extensive use of the ‘Mulberry Harbour ‘ constructed in the JUNO section.”
The Mulberry Harbour he referred to was a remarkable British invention of steel
tank sections that were towed across channel and sunk off the beach at
Arramanches to form a harbour large enough to service the immediate needs of
the Invasion. What is particularly striking when reading Alan’s notes is the
remarkable work-load demanded of his ship. For 2 months, they were
constantly crossing the Channel, loading and off-loading and navigating in
waters where there must have been a perpetual traffic-jam of shipping, and
requiring the most alert seamanship to keep them from collision at the same
time making the variety of landfalls required of them-all without the benefit of
The scene now changes to Cardiff strangely enough. It is 5th.December 1944.
Alan has at last been promoted to Lt.Commander, and already assumed his first
command, that of another Tank Landing Ship - No. 11 ( why didn’t they have
names ?) which had been refitting in Cardiff Docks and is now under orders to
sail to Plymouth preparatory to leaving for the Far East .Here they loaded a
Landing Craft (tank) on the Upper Deck and 22 D.U.K.W.s on the Main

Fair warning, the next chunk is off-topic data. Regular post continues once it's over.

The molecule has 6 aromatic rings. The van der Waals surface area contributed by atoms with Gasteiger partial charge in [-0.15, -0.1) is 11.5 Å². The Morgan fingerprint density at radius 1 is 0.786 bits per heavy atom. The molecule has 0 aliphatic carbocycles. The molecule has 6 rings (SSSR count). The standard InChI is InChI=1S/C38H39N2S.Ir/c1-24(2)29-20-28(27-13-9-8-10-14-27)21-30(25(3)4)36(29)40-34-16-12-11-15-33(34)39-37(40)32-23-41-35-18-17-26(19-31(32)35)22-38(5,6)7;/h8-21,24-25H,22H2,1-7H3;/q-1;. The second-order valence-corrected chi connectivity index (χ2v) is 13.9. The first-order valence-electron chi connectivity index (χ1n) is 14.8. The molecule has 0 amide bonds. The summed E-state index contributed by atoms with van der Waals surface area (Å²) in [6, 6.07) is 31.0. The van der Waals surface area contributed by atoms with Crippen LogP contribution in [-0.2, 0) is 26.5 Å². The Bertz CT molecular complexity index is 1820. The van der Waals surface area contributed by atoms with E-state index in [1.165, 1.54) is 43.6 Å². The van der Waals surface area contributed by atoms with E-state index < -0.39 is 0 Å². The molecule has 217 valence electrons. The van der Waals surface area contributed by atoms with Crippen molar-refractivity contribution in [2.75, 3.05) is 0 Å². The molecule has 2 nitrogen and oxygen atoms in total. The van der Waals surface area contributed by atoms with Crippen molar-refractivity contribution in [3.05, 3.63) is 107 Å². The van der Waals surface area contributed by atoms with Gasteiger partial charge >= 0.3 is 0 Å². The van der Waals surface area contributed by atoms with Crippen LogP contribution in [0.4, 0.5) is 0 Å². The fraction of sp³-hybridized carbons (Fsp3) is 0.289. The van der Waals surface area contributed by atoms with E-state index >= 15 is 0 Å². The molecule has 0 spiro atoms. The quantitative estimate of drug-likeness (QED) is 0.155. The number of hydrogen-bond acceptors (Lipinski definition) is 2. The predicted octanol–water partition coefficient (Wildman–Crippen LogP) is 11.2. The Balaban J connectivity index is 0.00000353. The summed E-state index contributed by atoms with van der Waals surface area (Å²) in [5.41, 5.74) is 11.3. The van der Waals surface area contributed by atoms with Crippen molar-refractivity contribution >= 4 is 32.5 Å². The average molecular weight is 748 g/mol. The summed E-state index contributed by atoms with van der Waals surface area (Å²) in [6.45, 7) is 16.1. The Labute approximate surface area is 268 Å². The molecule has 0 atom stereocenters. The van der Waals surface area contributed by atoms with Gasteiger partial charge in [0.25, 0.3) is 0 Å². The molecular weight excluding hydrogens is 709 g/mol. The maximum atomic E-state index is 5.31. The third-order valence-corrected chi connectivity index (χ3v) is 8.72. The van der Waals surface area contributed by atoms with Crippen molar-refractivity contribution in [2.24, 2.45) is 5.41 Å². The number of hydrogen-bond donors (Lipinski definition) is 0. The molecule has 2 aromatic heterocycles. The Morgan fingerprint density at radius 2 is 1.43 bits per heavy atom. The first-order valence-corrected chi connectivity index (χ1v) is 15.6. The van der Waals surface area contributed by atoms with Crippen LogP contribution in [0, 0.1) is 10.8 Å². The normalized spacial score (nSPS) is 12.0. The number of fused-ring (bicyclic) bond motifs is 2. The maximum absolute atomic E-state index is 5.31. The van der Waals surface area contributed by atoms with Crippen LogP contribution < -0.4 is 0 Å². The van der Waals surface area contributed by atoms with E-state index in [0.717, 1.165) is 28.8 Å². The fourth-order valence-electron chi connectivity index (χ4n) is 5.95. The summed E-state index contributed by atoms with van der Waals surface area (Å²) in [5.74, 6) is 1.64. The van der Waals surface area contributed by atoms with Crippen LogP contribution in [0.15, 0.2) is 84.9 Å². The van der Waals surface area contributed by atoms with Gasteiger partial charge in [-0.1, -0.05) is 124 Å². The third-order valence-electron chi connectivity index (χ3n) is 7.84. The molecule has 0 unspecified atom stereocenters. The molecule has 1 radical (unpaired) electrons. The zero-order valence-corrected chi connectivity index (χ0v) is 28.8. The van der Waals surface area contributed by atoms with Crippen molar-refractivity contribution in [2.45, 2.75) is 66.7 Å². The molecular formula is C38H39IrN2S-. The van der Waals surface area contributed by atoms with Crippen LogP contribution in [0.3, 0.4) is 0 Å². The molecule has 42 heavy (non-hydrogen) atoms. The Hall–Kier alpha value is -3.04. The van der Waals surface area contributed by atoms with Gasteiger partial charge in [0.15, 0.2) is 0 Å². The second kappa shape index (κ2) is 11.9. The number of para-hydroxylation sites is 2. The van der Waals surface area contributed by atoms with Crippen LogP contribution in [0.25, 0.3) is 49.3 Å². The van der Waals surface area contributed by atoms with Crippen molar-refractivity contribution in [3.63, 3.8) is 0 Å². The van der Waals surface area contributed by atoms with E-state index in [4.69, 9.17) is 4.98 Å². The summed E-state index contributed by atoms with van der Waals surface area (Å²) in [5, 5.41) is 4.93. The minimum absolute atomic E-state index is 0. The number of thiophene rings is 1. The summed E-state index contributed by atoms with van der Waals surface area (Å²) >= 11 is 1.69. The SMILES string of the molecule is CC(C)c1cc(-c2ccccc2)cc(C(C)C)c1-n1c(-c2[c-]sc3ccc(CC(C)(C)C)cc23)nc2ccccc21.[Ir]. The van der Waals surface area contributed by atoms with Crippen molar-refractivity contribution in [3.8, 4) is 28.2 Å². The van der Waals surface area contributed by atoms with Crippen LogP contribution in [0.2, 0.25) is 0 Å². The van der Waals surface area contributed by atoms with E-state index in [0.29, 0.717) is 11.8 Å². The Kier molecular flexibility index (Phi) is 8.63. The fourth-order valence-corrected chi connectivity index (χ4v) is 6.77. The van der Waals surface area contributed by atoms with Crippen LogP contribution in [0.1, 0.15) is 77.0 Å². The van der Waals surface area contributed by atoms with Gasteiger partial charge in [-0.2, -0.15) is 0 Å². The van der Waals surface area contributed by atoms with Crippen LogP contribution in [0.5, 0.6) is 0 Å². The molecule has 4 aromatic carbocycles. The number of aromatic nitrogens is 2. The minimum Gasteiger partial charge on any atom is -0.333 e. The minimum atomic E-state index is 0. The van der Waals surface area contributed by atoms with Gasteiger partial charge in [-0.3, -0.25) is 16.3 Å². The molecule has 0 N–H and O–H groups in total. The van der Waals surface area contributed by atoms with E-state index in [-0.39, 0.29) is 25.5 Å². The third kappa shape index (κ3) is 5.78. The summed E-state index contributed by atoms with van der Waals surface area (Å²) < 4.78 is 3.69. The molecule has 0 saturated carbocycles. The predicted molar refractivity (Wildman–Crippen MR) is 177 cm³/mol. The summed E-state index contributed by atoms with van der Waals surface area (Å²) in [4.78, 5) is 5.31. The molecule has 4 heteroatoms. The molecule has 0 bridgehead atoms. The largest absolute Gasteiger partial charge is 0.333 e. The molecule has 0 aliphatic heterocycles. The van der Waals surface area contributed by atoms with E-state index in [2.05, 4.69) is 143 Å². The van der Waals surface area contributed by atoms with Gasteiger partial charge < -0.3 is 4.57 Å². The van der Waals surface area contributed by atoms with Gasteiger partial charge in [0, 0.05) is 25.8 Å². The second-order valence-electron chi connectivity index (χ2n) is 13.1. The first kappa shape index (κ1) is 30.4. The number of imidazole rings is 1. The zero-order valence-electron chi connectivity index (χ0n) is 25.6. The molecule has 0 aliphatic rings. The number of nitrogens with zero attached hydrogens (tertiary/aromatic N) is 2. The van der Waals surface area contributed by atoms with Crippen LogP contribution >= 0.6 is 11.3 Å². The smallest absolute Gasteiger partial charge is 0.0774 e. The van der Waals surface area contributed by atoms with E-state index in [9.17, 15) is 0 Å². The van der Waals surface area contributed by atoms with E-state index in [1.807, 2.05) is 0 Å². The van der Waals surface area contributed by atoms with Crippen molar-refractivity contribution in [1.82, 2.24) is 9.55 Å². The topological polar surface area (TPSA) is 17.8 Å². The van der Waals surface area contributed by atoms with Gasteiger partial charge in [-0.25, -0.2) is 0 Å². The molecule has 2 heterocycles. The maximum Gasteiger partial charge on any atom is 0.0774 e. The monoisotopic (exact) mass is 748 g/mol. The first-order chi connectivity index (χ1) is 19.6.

Deck.They proceeded to Milford Haven, where they linked up with a convoy
departing on 19th December on passage to India, passing through the
Mediterranean to Port Said, the Suez Canal and Aden, arriving after a lengthy
and slow passage in Calcutta on 31st.January 1945.
Here they offloaded their deck-cargo -the Landing Craft - launching it over the
side by listing their ship to the required angle, and sliding the vessel off using
steel runners - an interesting manoeuvre provided that you stood well clear!
Immediately L.S.T. 11 was pressed into service recording 37 missions from the
date of his arrival in India to V.E.Day (8th.May 1945) when they were to beach
near Rangoon five days after the port had been re-taken. Again Alan writes with
such a clear memory spanning all the years (dictated to Sheila of course):
“After reloading we left Calcutta on 10th February for Chittagong arriving the next
day where we embarked further personnel. We left on the 12th. arriving at
Kyaukpyu on the Burma coast which was already in British hands .Here we
beached successfully and discharged all vehicles .On Feb 14th LST.11. left
Kyauk Pyu for the short journey north to Akyab (Burma) where we beached .All
this while Allied troops were driving the Japs south -out of Burma. All LST’s
were now acting independently, taking supplies and troops to back up our
advance. For three months our ship was similarly occupied. There was the
occasional air raid, but no Japanese naval craft were encountered.”
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